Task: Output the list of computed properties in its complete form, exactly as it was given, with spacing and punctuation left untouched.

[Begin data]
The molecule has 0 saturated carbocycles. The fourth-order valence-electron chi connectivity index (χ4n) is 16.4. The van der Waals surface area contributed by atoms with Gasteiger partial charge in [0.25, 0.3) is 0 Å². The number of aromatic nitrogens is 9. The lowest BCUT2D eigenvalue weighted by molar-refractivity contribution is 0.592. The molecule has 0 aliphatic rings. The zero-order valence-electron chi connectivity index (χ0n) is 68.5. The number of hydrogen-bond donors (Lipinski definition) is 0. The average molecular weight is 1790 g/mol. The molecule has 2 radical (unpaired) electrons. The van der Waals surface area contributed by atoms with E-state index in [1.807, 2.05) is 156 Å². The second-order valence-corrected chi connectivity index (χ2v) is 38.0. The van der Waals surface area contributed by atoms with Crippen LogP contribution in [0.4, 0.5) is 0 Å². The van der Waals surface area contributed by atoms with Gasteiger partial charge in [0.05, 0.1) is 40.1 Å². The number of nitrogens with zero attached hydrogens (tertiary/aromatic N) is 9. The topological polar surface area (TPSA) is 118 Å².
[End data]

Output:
The molecule has 0 saturated carbocycles. The fourth-order valence-electron chi connectivity index (χ4n) is 16.4. The van der Waals surface area contributed by atoms with Gasteiger partial charge in [0.25, 0.3) is 0 Å². The number of aromatic nitrogens is 9. The lowest BCUT2D eigenvalue weighted by molar-refractivity contribution is 0.592. The molecule has 0 aliphatic rings. The zero-order valence-electron chi connectivity index (χ0n) is 68.5. The number of hydrogen-bond donors (Lipinski definition) is 0. The average molecular weight is 1790 g/mol. The molecule has 2 radical (unpaired) electrons. The van der Waals surface area contributed by atoms with E-state index in [1.807, 2.05) is 156 Å². The second-order valence-corrected chi connectivity index (χ2v) is 38.0. The van der Waals surface area contributed by atoms with Crippen LogP contribution in [0.4, 0.5) is 0 Å². The van der Waals surface area contributed by atoms with Gasteiger partial charge in [0.05, 0.1) is 40.1 Å². The number of nitrogens with zero attached hydrogens (tertiary/aromatic N) is 9. The topological polar surface area (TPSA) is 118 Å².